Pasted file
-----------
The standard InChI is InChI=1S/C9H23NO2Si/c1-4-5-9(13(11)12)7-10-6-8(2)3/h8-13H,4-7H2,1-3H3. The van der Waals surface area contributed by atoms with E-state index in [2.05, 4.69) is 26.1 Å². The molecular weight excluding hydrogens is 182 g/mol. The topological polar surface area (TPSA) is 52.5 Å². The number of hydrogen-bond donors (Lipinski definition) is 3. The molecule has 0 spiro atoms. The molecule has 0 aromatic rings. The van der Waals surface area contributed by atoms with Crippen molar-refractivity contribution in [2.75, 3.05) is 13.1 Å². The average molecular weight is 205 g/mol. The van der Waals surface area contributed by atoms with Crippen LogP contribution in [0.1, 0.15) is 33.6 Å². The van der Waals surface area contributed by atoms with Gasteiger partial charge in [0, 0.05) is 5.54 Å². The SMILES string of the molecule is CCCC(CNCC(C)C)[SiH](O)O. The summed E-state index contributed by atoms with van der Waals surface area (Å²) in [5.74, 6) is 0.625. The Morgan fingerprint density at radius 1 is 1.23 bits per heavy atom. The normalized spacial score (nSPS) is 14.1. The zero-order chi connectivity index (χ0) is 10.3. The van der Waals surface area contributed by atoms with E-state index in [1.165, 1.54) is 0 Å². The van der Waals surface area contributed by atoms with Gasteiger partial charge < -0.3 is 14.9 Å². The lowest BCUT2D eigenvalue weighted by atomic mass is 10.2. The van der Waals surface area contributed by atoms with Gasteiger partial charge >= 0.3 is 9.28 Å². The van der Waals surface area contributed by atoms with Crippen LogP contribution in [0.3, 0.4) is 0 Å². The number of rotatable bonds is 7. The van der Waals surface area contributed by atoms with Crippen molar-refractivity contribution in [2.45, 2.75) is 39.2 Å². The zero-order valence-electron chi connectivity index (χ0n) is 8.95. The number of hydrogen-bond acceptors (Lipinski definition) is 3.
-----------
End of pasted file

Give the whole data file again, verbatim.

The standard InChI is InChI=1S/C9H23NO2Si/c1-4-5-9(13(11)12)7-10-6-8(2)3/h8-13H,4-7H2,1-3H3. The van der Waals surface area contributed by atoms with E-state index in [2.05, 4.69) is 26.1 Å². The molecular weight excluding hydrogens is 182 g/mol. The topological polar surface area (TPSA) is 52.5 Å². The number of hydrogen-bond donors (Lipinski definition) is 3. The molecule has 0 spiro atoms. The molecule has 0 aromatic rings. The van der Waals surface area contributed by atoms with Crippen molar-refractivity contribution in [2.75, 3.05) is 13.1 Å². The average molecular weight is 205 g/mol. The van der Waals surface area contributed by atoms with Crippen LogP contribution in [0.1, 0.15) is 33.6 Å². The van der Waals surface area contributed by atoms with Gasteiger partial charge in [0, 0.05) is 5.54 Å². The SMILES string of the molecule is CCCC(CNCC(C)C)[SiH](O)O. The summed E-state index contributed by atoms with van der Waals surface area (Å²) in [5.74, 6) is 0.625. The Morgan fingerprint density at radius 1 is 1.23 bits per heavy atom. The normalized spacial score (nSPS) is 14.1. The zero-order chi connectivity index (χ0) is 10.3. The van der Waals surface area contributed by atoms with E-state index in [1.165, 1.54) is 0 Å². The van der Waals surface area contributed by atoms with Gasteiger partial charge < -0.3 is 14.9 Å². The lowest BCUT2D eigenvalue weighted by atomic mass is 10.2. The van der Waals surface area contributed by atoms with Gasteiger partial charge >= 0.3 is 9.28 Å². The van der Waals surface area contributed by atoms with Crippen LogP contribution in [0.3, 0.4) is 0 Å². The number of rotatable bonds is 7. The van der Waals surface area contributed by atoms with Crippen molar-refractivity contribution in [2.45, 2.75) is 39.2 Å². The zero-order valence-electron chi connectivity index (χ0n) is 8.95. The number of hydrogen-bond acceptors (Lipinski definition) is 3.